On the second offical workday of our site visit, our team woke up at 6 o clock in the moring to eat breakfast at the home of a federation member of Phast Ujenzi: Farida, who lives only 10 minutes walk from our camp at Mikadi Beach. In comparison to the slums we visited on Saturday, Farida lives in, what appears to be a higher class house with chickens in the courtyard, a propper living room with a TV, kitchen and several other rooms. For breakfast she made us, chapati (Tanzanian pancakes), ugali (polenta like balls of corn dough), ‘Africafe’ instant coffee that was desolved in ginger ( !) infused water and a delicious smoothie made from passion fruit, mango and advocado. Besides providing us with this breakfast, her hospitality allows us to get a better glimpse of what life in a Tanzanian household looks like from the inside. Luckily for us, she has invited us for breakfast for the rest of the week!
Being well fed we were ready for our first official stop of the day at the Finnish Embassy where we were invited by a friend of Venla’s called Matti: who has been working in Tanzania for little over a month. At the embassy we were getting information on the history of Tanzanian Finnish interaction between the governments, the economical and political situaition. Altough this information was interesting and it was an honour to be invited to the Embassy, I don’t know how useful the Embassy can be for our project and whether we were intersting to them. Especially since Matti had a busy schedule and therefore did not have much time to meet with us. Which meant that after a short hour we were on our way to the next meetingat CCI
After a wild drive in a hot and humid mini van driven by Mr Issa: Tanzania’s biggest fan of Celine Dion, we were dropped off at the Center of Community Initiatives Tanzania (CCI). There we met with Dr Tim Ndezi, who told us more about the work and challenges he has been going through ever since founding this NGO in 2004. In my opinion, one of the most interesting things Dr Ndezi spoke about was how their NGO is using knowledge and methods developed in countries, such as India and the Philipines facing similar challenges to Tanzania, instead of looking too much towards the West. During our meeting, Dr Ndezi spoke of the cultural problems with selling urine as fertilizer and that there needs to be a change of perception, further education and marketing in order to make it work as a product.Our meeting with Dr Ndezi was very fruitful because I think he managed to frame the problems clearly and bring us up to speed with the project, whereas before our meeting, in my opinion, we were still mainly thinking about general problems that occur in development and sanitation projects.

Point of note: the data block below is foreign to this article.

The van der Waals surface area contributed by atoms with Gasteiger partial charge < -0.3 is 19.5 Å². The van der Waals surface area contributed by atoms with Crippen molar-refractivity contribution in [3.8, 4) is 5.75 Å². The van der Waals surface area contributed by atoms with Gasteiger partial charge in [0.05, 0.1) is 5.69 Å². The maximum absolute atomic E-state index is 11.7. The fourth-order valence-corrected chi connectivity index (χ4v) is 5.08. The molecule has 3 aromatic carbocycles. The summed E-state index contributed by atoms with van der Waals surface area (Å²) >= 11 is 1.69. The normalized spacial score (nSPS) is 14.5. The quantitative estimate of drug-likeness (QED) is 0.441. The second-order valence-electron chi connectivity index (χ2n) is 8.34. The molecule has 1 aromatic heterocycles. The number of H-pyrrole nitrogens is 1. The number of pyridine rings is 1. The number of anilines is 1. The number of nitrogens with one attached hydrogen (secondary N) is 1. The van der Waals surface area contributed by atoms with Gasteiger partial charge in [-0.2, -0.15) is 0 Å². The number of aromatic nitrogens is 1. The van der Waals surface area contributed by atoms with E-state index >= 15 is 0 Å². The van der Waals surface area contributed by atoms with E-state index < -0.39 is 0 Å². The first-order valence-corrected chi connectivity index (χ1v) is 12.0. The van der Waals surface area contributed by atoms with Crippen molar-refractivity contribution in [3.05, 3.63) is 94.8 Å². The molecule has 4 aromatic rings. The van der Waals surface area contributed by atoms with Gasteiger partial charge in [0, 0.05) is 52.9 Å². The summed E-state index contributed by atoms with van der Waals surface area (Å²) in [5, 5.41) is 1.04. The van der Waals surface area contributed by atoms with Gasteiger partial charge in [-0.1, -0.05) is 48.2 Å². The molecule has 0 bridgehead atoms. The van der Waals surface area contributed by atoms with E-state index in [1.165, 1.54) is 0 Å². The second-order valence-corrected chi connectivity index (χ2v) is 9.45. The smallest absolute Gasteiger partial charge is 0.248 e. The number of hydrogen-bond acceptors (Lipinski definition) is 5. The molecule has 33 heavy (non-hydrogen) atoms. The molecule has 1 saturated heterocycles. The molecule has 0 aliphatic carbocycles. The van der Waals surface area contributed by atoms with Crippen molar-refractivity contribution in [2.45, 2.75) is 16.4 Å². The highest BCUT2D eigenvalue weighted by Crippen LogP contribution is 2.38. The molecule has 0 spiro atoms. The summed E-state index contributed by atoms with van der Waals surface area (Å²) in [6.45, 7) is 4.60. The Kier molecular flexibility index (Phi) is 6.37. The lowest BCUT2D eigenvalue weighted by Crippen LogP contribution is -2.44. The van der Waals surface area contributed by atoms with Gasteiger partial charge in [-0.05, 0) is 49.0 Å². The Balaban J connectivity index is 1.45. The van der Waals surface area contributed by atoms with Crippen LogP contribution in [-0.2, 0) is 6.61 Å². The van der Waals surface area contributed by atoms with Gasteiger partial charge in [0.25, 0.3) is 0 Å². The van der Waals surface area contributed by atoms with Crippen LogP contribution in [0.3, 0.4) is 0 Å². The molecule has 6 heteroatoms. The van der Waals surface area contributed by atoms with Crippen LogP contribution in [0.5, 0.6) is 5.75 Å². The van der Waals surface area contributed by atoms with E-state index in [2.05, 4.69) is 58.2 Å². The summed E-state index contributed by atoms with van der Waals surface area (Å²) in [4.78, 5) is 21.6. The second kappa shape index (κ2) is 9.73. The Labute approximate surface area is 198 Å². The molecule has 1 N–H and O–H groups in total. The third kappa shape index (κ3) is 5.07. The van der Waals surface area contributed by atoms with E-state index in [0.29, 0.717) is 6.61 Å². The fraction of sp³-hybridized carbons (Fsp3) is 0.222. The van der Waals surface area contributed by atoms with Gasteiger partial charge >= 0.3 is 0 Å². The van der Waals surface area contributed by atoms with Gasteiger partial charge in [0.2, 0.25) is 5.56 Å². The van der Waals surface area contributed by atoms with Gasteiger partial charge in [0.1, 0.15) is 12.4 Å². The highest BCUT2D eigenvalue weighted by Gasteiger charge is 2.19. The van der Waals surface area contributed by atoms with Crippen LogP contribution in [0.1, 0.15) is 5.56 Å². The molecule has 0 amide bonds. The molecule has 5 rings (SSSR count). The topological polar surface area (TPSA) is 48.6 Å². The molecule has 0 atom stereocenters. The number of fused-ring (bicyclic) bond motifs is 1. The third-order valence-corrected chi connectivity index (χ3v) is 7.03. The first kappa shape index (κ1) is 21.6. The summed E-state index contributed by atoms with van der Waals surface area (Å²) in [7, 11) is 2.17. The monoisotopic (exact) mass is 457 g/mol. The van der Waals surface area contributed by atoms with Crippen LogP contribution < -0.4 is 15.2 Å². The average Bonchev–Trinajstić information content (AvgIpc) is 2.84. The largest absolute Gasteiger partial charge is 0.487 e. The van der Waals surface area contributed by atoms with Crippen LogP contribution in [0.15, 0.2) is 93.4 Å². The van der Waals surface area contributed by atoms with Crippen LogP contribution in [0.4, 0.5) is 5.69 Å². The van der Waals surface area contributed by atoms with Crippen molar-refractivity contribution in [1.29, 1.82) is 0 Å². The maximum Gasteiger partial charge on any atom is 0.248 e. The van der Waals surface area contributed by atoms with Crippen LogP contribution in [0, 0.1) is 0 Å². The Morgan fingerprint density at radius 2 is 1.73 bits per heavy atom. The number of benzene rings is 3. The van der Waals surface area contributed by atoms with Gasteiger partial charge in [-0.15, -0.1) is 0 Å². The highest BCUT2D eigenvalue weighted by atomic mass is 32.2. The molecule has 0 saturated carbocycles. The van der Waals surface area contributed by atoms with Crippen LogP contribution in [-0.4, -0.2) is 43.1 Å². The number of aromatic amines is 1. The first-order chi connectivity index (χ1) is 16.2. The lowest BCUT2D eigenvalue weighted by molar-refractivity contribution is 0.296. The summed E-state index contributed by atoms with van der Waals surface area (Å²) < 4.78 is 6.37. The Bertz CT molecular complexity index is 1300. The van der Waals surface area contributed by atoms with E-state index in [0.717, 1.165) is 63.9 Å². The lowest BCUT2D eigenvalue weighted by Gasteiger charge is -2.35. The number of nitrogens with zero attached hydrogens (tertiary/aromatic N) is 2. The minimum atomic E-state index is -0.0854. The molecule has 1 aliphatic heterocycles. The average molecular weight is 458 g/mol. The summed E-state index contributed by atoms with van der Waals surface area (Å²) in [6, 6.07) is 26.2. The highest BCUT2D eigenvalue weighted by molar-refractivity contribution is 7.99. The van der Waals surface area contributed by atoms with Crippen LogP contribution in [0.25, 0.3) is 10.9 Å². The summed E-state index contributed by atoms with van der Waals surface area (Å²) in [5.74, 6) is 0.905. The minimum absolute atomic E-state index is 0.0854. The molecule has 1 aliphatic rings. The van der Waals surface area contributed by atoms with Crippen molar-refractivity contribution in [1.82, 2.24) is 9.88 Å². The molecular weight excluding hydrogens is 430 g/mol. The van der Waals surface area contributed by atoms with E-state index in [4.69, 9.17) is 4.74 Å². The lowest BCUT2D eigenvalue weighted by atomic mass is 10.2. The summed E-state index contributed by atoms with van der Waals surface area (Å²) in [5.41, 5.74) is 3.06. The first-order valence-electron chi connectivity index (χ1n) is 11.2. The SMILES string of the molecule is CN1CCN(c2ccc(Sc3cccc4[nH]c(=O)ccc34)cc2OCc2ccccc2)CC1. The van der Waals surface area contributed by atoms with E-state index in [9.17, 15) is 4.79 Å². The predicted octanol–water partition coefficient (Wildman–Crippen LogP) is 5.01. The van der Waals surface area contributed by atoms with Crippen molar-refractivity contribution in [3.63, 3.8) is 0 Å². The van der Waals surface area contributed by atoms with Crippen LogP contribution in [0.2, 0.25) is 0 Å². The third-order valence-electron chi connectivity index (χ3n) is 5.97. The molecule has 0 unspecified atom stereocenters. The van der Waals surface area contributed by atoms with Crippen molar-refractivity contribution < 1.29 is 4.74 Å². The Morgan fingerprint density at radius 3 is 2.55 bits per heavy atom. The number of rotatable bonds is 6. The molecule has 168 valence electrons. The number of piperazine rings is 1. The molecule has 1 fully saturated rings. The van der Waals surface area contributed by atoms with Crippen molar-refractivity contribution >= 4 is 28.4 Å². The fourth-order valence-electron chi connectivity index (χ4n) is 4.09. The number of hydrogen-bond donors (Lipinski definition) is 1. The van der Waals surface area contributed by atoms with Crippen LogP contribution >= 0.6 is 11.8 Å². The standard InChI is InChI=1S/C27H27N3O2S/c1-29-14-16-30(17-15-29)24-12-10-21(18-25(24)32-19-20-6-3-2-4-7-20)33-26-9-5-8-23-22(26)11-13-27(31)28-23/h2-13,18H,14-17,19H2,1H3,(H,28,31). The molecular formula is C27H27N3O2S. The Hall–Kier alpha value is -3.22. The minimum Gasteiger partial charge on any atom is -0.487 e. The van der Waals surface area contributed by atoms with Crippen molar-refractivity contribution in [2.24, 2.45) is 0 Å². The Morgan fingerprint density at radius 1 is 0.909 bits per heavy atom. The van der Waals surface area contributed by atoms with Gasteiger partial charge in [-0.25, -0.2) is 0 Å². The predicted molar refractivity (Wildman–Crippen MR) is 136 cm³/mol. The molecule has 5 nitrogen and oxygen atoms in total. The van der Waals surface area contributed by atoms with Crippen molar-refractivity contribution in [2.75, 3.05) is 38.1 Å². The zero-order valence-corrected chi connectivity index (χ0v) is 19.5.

We completed our day by going to the Village Museum, an open air museum in the middle of the city where several indeginous dwellings can be visited and where a group of dancers give exhibitions, of what we only could interpreted as a traditional Tanzanian ‘twerking session’. (something Erik and I found out the hard way…)
After our introduction to the sexy side of Tanzanian culture we moved on to Slipway: an expat area in Dar es Salaam, where we ate seafood and drank Conyagi (Tanzanian gin) at a resort like restaurant. Meaning this was a restaurant catering to rich foreigners, not locals. Meaning: Mr Issa (our driver) could not afford to eat with us and had to wait for us at a distance. Concidering the reasons for our visit, going to a fancy restaurant felt a bit out of place.
As a team we know we are very lucky to be able to work on this project, but for us it is a choice: an adventure that we literaly can step away from. But while we might go on our urban safari, the problems we are getting exposed to and doing a project around are very real, especially for the groups we work with. Being part of the Aalto SGT studio allows us the see Tanzania from a unique percepctive as we get the experience a cross section of the whole society, from Embassies to slums, in just two weeks. Perhaps going to a fancy restaurant is part of that experience. Through our experiences of today I do think it is important to keep the reasons of our trip in mind.
Will and the Tanzanitation Squad